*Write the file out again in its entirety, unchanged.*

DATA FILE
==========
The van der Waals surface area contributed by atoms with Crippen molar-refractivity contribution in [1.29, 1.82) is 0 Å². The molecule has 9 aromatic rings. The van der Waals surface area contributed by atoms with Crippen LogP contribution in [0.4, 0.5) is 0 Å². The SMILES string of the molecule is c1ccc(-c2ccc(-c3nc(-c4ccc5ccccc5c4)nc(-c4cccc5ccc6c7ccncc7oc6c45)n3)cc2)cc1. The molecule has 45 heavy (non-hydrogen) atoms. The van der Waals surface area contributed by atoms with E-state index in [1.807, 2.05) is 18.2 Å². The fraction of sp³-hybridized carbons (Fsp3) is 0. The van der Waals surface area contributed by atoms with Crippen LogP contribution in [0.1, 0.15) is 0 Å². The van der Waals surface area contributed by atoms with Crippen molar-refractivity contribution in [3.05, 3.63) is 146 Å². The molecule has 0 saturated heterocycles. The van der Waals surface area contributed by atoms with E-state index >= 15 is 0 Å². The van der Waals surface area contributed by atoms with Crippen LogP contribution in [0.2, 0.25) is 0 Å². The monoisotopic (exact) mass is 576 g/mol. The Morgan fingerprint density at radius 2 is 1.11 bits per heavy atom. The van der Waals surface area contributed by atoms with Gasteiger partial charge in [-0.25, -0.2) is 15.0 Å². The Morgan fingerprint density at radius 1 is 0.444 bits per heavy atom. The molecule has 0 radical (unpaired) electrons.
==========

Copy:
The van der Waals surface area contributed by atoms with Crippen molar-refractivity contribution in [1.29, 1.82) is 0 Å². The molecule has 9 aromatic rings. The van der Waals surface area contributed by atoms with Crippen LogP contribution in [0.4, 0.5) is 0 Å². The SMILES string of the molecule is c1ccc(-c2ccc(-c3nc(-c4ccc5ccccc5c4)nc(-c4cccc5ccc6c7ccncc7oc6c45)n3)cc2)cc1. The molecule has 45 heavy (non-hydrogen) atoms. The van der Waals surface area contributed by atoms with E-state index in [1.807, 2.05) is 18.2 Å². The fraction of sp³-hybridized carbons (Fsp3) is 0. The van der Waals surface area contributed by atoms with Crippen LogP contribution in [0.1, 0.15) is 0 Å². The van der Waals surface area contributed by atoms with Crippen molar-refractivity contribution in [3.05, 3.63) is 146 Å². The molecule has 0 saturated heterocycles. The van der Waals surface area contributed by atoms with E-state index >= 15 is 0 Å². The van der Waals surface area contributed by atoms with Crippen LogP contribution in [0.2, 0.25) is 0 Å². The monoisotopic (exact) mass is 576 g/mol. The Morgan fingerprint density at radius 2 is 1.11 bits per heavy atom. The van der Waals surface area contributed by atoms with Gasteiger partial charge in [-0.25, -0.2) is 15.0 Å². The Morgan fingerprint density at radius 1 is 0.444 bits per heavy atom. The molecule has 0 radical (unpaired) electrons.